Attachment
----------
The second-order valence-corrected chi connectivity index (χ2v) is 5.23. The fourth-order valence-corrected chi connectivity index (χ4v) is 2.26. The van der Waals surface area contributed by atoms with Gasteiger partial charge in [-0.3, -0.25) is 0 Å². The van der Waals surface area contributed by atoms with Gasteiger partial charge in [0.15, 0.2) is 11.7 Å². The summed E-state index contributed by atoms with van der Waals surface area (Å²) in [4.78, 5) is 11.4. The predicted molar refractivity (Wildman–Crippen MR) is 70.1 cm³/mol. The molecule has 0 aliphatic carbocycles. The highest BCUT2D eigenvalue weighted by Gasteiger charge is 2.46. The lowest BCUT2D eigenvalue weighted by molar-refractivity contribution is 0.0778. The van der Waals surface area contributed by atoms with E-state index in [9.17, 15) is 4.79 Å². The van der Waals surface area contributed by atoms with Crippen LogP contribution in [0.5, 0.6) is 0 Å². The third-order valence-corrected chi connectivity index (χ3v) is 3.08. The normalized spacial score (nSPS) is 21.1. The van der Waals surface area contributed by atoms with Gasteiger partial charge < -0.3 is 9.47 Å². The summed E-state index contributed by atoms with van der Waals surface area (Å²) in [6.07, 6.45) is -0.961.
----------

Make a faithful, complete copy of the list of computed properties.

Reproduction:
The second-order valence-corrected chi connectivity index (χ2v) is 5.23. The fourth-order valence-corrected chi connectivity index (χ4v) is 2.26. The van der Waals surface area contributed by atoms with Gasteiger partial charge in [-0.3, -0.25) is 0 Å². The van der Waals surface area contributed by atoms with Gasteiger partial charge in [0.15, 0.2) is 11.7 Å². The summed E-state index contributed by atoms with van der Waals surface area (Å²) in [4.78, 5) is 11.4. The predicted molar refractivity (Wildman–Crippen MR) is 70.1 cm³/mol. The molecule has 0 aliphatic carbocycles. The highest BCUT2D eigenvalue weighted by Gasteiger charge is 2.46. The lowest BCUT2D eigenvalue weighted by molar-refractivity contribution is 0.0778. The van der Waals surface area contributed by atoms with E-state index in [9.17, 15) is 4.79 Å². The van der Waals surface area contributed by atoms with Crippen LogP contribution in [0.5, 0.6) is 0 Å². The third-order valence-corrected chi connectivity index (χ3v) is 3.08. The normalized spacial score (nSPS) is 21.1. The van der Waals surface area contributed by atoms with Gasteiger partial charge < -0.3 is 9.47 Å². The summed E-state index contributed by atoms with van der Waals surface area (Å²) in [6.07, 6.45) is -0.961.